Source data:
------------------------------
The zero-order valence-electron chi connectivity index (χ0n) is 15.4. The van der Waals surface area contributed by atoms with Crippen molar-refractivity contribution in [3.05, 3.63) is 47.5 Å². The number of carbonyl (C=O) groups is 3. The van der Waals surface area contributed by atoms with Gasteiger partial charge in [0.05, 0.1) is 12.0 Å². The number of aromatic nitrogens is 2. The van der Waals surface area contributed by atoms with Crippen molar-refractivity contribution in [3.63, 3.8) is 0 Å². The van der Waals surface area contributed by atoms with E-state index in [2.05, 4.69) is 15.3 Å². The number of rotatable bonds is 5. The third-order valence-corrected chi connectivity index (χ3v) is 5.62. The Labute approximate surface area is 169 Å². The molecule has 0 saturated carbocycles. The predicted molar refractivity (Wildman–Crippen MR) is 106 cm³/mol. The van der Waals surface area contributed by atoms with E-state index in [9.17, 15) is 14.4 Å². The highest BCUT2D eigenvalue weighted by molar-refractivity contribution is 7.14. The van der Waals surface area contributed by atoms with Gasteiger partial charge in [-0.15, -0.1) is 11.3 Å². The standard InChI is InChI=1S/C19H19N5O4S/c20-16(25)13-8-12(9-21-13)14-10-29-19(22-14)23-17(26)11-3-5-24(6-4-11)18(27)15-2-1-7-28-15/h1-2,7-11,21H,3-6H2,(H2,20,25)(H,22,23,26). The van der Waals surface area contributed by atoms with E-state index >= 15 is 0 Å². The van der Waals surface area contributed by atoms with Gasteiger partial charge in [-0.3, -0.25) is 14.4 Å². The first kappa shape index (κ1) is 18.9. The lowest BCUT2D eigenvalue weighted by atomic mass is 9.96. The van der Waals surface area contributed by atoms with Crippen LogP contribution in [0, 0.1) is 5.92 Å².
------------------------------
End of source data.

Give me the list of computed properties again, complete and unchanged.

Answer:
The zero-order valence-electron chi connectivity index (χ0n) is 15.4. The van der Waals surface area contributed by atoms with Crippen molar-refractivity contribution in [3.05, 3.63) is 47.5 Å². The number of carbonyl (C=O) groups is 3. The van der Waals surface area contributed by atoms with Gasteiger partial charge in [0.05, 0.1) is 12.0 Å². The number of aromatic nitrogens is 2. The van der Waals surface area contributed by atoms with Crippen molar-refractivity contribution in [3.63, 3.8) is 0 Å². The van der Waals surface area contributed by atoms with E-state index in [2.05, 4.69) is 15.3 Å². The number of rotatable bonds is 5. The third-order valence-corrected chi connectivity index (χ3v) is 5.62. The Labute approximate surface area is 169 Å². The molecule has 0 saturated carbocycles. The predicted molar refractivity (Wildman–Crippen MR) is 106 cm³/mol. The van der Waals surface area contributed by atoms with E-state index in [9.17, 15) is 14.4 Å². The highest BCUT2D eigenvalue weighted by molar-refractivity contribution is 7.14. The van der Waals surface area contributed by atoms with Gasteiger partial charge in [-0.15, -0.1) is 11.3 Å². The standard InChI is InChI=1S/C19H19N5O4S/c20-16(25)13-8-12(9-21-13)14-10-29-19(22-14)23-17(26)11-3-5-24(6-4-11)18(27)15-2-1-7-28-15/h1-2,7-11,21H,3-6H2,(H2,20,25)(H,22,23,26). The van der Waals surface area contributed by atoms with E-state index >= 15 is 0 Å². The van der Waals surface area contributed by atoms with Gasteiger partial charge in [-0.3, -0.25) is 14.4 Å². The first kappa shape index (κ1) is 18.9. The lowest BCUT2D eigenvalue weighted by atomic mass is 9.96. The van der Waals surface area contributed by atoms with Crippen LogP contribution in [0, 0.1) is 5.92 Å².